equipment is needed? Any receiver that includes the tropical frequency range will pick up at least a few stations if conditions are right. A few years ago, I picked up several Latin American stations on a cheap three-band portable costing less than $30. But real DXing does take a better receiver. The minimum is a good portable, like the Sony ICF-2010 or Sangean ATS-909, and a good tabletop receiver like the Drake R-8 series or the AOR AR-7030 is better. The keys to receiver choice are sensitivity and selectivity. The receiver must be sensitive enough to make usable audio out of signals that are sometimes very weak. Selectivity - the ability to cut out nearby interfering signals, or QRM - is just as important. Like the international bands, the tropical bands can also be congested at times. On the international bands, at least the interference is almost always 5 kHz away, since stations are on frequency. But, some tropical band stations drift in frequency, so the QRM might only be two or three kilohertz away! And, besides QRM from other broadcasting stations, digital utility stations - RTTY, morse code, FAX, etc - also use some of the tropical spectrum.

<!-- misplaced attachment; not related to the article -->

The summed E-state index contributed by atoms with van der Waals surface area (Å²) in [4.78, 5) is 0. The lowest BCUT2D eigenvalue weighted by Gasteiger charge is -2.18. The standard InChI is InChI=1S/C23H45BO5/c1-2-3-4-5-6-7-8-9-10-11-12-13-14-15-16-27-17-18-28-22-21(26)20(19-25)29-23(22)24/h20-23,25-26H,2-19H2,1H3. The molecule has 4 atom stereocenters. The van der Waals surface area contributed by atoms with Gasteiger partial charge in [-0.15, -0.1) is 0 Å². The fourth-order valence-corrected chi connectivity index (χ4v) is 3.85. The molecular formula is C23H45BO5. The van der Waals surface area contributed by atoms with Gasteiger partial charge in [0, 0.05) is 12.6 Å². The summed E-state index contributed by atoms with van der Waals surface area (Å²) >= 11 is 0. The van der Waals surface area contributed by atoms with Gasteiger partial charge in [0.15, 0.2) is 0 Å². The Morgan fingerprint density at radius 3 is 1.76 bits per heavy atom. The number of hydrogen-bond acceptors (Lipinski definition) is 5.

Good selectivity is just the first tool that DXers can use in cutting down interference on the tropical bands. Many DXers do much of their tropical band DXing in SSB mode, even though the signals are AM, not SSB. The reason is simple. If you are listening in Upper Side Band (USB) mode, you hear only what is above, not below, the frequency you are tuned to, which eliminates or at least reduces QRM from a lower frequency. Use Lower Side Band (LSB) mode to reduce QRM on a higher frequency. Either way, with SSB you have to tune in the station precisely. If you are off by even a hundred Hertz, the signal will be distorted and there will be a sharp tone. This type of tuning takes practice, but it's well worth it. Try it on some strong signals first, to develop your touch for the weak ones. Other tricks include use of things like the tone control, notch filters, synchronous detection, and passband tuning, if your receiver has those. Controls which are not often needed for the big broadcasters come in very handy on the tropical bands.